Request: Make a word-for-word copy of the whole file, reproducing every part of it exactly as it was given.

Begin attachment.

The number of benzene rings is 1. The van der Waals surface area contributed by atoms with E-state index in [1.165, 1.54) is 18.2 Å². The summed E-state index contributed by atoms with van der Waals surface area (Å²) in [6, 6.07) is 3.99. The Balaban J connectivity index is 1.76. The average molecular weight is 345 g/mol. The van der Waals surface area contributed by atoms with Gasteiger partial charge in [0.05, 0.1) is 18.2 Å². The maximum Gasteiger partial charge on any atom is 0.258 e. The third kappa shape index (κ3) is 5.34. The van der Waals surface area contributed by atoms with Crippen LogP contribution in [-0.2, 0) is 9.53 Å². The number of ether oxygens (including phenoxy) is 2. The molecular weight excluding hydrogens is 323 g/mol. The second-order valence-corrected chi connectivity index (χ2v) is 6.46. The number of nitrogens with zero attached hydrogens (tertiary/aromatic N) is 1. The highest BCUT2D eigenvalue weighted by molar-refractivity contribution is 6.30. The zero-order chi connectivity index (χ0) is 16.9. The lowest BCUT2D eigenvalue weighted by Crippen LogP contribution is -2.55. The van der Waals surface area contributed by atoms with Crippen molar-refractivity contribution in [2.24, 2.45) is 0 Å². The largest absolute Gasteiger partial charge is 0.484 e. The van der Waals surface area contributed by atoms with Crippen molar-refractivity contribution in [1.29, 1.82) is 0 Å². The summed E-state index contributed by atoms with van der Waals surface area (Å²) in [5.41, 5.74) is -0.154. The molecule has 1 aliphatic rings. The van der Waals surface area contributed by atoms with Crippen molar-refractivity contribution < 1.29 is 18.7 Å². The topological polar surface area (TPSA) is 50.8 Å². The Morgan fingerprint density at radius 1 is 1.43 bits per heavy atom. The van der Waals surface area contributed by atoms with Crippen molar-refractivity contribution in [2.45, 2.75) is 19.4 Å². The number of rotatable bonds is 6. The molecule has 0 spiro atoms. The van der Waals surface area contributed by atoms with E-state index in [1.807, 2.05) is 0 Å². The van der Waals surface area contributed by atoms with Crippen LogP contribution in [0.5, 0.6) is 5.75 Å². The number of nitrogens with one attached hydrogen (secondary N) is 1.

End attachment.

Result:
The number of benzene rings is 1. The van der Waals surface area contributed by atoms with E-state index in [1.165, 1.54) is 18.2 Å². The summed E-state index contributed by atoms with van der Waals surface area (Å²) in [6, 6.07) is 3.99. The Balaban J connectivity index is 1.76. The average molecular weight is 345 g/mol. The van der Waals surface area contributed by atoms with Gasteiger partial charge in [0.05, 0.1) is 18.2 Å². The maximum Gasteiger partial charge on any atom is 0.258 e. The third kappa shape index (κ3) is 5.34. The van der Waals surface area contributed by atoms with Crippen LogP contribution in [-0.2, 0) is 9.53 Å². The number of ether oxygens (including phenoxy) is 2. The molecular weight excluding hydrogens is 323 g/mol. The second-order valence-corrected chi connectivity index (χ2v) is 6.46. The number of nitrogens with zero attached hydrogens (tertiary/aromatic N) is 1. The highest BCUT2D eigenvalue weighted by molar-refractivity contribution is 6.30. The zero-order chi connectivity index (χ0) is 16.9. The lowest BCUT2D eigenvalue weighted by Crippen LogP contribution is -2.55. The van der Waals surface area contributed by atoms with Crippen molar-refractivity contribution in [2.24, 2.45) is 0 Å². The largest absolute Gasteiger partial charge is 0.484 e. The van der Waals surface area contributed by atoms with Crippen molar-refractivity contribution in [1.29, 1.82) is 0 Å². The summed E-state index contributed by atoms with van der Waals surface area (Å²) in [5.41, 5.74) is -0.154. The molecule has 1 aliphatic rings. The van der Waals surface area contributed by atoms with Crippen molar-refractivity contribution < 1.29 is 18.7 Å². The topological polar surface area (TPSA) is 50.8 Å². The Morgan fingerprint density at radius 1 is 1.43 bits per heavy atom. The van der Waals surface area contributed by atoms with Crippen molar-refractivity contribution in [2.45, 2.75) is 19.4 Å². The number of rotatable bonds is 6. The molecule has 0 spiro atoms. The van der Waals surface area contributed by atoms with E-state index in [1.807, 2.05) is 0 Å². The van der Waals surface area contributed by atoms with Crippen LogP contribution in [0.5, 0.6) is 5.75 Å². The number of nitrogens with one attached hydrogen (secondary N) is 1.